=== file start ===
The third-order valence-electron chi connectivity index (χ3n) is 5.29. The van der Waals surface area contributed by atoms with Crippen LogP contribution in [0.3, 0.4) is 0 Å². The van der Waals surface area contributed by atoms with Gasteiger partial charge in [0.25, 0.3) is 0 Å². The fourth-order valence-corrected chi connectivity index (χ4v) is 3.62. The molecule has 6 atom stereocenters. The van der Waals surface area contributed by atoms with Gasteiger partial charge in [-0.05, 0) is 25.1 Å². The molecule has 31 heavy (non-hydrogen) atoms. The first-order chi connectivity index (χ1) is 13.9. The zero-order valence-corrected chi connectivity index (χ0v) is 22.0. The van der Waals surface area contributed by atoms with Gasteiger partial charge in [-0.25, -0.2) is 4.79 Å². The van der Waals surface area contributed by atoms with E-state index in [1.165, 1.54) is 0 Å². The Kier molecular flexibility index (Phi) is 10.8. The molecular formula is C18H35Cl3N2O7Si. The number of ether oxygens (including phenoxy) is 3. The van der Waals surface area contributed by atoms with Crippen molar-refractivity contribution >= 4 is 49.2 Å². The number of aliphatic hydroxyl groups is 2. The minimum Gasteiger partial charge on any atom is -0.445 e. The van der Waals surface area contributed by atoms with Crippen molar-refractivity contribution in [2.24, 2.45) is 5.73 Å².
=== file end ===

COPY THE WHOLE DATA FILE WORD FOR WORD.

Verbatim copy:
The third-order valence-electron chi connectivity index (χ3n) is 5.29. The van der Waals surface area contributed by atoms with Crippen LogP contribution in [0.3, 0.4) is 0 Å². The van der Waals surface area contributed by atoms with Gasteiger partial charge in [0.25, 0.3) is 0 Å². The fourth-order valence-corrected chi connectivity index (χ4v) is 3.62. The molecule has 6 atom stereocenters. The van der Waals surface area contributed by atoms with Gasteiger partial charge in [-0.05, 0) is 25.1 Å². The molecule has 31 heavy (non-hydrogen) atoms. The first-order chi connectivity index (χ1) is 13.9. The zero-order valence-corrected chi connectivity index (χ0v) is 22.0. The van der Waals surface area contributed by atoms with Gasteiger partial charge in [-0.25, -0.2) is 4.79 Å². The van der Waals surface area contributed by atoms with E-state index in [1.165, 1.54) is 0 Å². The Kier molecular flexibility index (Phi) is 10.8. The molecular formula is C18H35Cl3N2O7Si. The number of ether oxygens (including phenoxy) is 3. The van der Waals surface area contributed by atoms with Crippen molar-refractivity contribution >= 4 is 49.2 Å². The number of aliphatic hydroxyl groups is 2. The minimum Gasteiger partial charge on any atom is -0.445 e. The van der Waals surface area contributed by atoms with Crippen molar-refractivity contribution in [2.24, 2.45) is 5.73 Å².